Craft cannabis is the marijuana industry’s small-batch sector

Craft cannabis is the marijuana industry’s small-batch sector


Michael Steinmetz, left, CEO of Flow Kana, examines cannabis plants with Cyril Guthridge, founder of Waterdog Herb Farm in Mendocino County, California. (Photo by Bobby Cochran Photography)

(This is an abridged version of a story that appears in the August issue of Marijuana Business Magazine.)

The cannabis industry is becoming increasingly dominated by big firms, but there still is room for small, craft marijuana producers who peddle high-end products ranging from flower to edibles.

In fact, according to advocates of small cannabis businesses, if the sector evolves under the right conditions, craft will be the future of the marijuana sector.

Conversely, they say, under the wrong conditions, craft will perish and leave the space to a handful of cannabis conglomerates.

“We are in danger of rushing into implementation of this large industry so quickly and in such a way that it crushes the craft industry that does exist,” Adam Smith, president of the Oregon-based Craft Cannabis Alliance (CCA), told Marijuana Business Magazine.

“That is the main danger … that it will get crushed.”

To understand the dangers that a craft cannabis company faces, it helps to understand how industry stakeholders define “craft.”

Generally, it comes down to a set of factors:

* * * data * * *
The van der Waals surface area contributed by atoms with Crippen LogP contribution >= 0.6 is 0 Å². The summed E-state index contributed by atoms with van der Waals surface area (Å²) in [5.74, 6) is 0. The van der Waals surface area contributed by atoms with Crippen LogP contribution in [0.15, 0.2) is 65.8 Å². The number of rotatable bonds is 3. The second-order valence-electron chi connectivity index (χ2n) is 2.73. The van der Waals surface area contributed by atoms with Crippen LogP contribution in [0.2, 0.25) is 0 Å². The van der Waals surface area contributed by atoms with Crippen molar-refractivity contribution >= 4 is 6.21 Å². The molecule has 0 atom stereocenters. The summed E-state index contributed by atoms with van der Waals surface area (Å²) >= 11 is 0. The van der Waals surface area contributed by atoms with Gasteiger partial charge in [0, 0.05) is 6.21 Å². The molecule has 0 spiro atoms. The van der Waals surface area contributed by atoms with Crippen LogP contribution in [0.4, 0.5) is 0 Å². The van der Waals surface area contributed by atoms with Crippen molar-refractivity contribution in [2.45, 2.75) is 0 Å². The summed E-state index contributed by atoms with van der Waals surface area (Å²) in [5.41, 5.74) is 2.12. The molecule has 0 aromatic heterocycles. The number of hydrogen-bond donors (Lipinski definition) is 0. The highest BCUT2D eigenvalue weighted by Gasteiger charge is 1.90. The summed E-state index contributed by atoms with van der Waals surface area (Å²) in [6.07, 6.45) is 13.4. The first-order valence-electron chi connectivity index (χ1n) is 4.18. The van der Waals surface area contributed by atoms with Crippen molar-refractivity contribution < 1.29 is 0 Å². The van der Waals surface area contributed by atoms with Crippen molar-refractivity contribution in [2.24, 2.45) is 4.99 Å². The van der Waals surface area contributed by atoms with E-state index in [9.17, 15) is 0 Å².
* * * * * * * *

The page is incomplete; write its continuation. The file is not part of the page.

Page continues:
• The business is majority-owned by locals and also sources its inputs locally, produces locally and employs locals.
  • The business produces a smaller amount of product compared to larger competitors. (Exact numbers haven’t been defined.)
  • The business stresses values – such as compensating employees well and contributing to the community – and puts them ahead of the bottom line.
  • The business uses only organic or natural products and environmentally friendly methods.
  • Growers, processors and other employees are able to offer personal care to individual plants and products that larger operations can’t provide.

“A craft product is something that is sourced with intention, that has a connection to the community that it’s produced in, whether that’s through the sourcing of ingredients or paying homage, respect and tribute to the culture where the facility is in,” said Bryce Berryessa, CEO of La Vida Verde, a craft infused product company in California. La Vida Verde, which has a 5,000-square-foot grow, sources additional marijuana and organic ingredients from other craft businesses in Santa Cruz County.

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